When emerging church leaders think they have everything "all wrapped up," it’s time to yell, "Time Out!" Putting everything in a little box is not what the church needs at this moment in history. Instead, it’s time to sit on the edge of our seats and listen, look, and learn.

By now, it should be obvious that something big is happening. Bigger than what we’re doing. Bigger than what we’re predicting. We can’t see where it’s leading us, but we can certainly see "We’re not in Kansas anymore". . . .

. . . or in "Christendom."

We recognize this larger-than-life moment when something"other-than-us" precipitates things, when catalytic events cause seismic shifts, when outside forces drive history’s "quickenings." We recognize this colossal revelation when spiritual certainty turns uncertain, when it spirals out of control, when the spirituality we supposedly "controlled" now controls us.

We recognize this intrusive Otherness when moving events race forward at breathless speed, when multiple "tipping points" tumble headlong into the future, when the cascading rapids of change catch us by surprise. We recognize it when quixotic events move evermore quickly, when the rate of change accelerates, when our "feedback" loops compound their own force.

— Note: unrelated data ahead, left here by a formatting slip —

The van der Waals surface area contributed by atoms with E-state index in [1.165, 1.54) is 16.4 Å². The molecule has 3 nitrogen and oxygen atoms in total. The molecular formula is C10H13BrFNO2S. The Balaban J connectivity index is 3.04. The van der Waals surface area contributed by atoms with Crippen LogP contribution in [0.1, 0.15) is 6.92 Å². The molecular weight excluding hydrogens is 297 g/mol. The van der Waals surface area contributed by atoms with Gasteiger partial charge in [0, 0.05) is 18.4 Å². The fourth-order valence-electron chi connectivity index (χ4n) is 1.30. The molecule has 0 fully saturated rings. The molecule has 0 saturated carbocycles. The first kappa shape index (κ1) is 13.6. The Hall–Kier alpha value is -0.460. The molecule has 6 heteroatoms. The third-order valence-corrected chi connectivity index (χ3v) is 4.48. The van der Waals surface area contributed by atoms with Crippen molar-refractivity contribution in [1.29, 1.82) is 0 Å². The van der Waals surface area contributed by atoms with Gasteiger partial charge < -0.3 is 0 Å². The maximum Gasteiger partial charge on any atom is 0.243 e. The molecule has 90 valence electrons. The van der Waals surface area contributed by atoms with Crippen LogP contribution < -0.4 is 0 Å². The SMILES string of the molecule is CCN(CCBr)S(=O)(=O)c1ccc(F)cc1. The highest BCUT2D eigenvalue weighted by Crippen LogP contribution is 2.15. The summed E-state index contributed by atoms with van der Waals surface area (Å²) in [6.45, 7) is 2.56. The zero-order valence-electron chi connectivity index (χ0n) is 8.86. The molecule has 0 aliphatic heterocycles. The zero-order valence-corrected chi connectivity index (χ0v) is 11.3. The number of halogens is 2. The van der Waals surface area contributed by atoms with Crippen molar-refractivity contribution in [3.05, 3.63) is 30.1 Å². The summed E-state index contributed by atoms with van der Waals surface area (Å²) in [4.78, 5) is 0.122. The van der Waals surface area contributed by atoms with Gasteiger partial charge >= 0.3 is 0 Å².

"So what?" the oblivious say. "Change is always with us." And true enough. Yet today, the dynamics of change have changed. Normal "change" has become abnormal, linear change has become exponential, and expected change has turned unexpected.

In short, we know something big is happening when reality moves beyond our understanding, when "knowing" is repeatedly overthrown, when the fabric of faith feels ruptured. We see it when conventional models of the future become irrelevant, when "event horizons" lie beyond our ability to predict, when hidden goals seem like "black holes"—refusing further light.

In other words, we’re rapidly approaching a time when the church—as we know it—cannot continue. We are arriving at a moment from which the illusions of the present can never return. We are facing an "essential strangeness" beyond which this era will end.

It is the end of something and the beginning of something totally Other—a transformation or creative mutation of spirituality itself.

See! I have set before you a door wide open which no one is able to shut.1

"Rare and Momentous"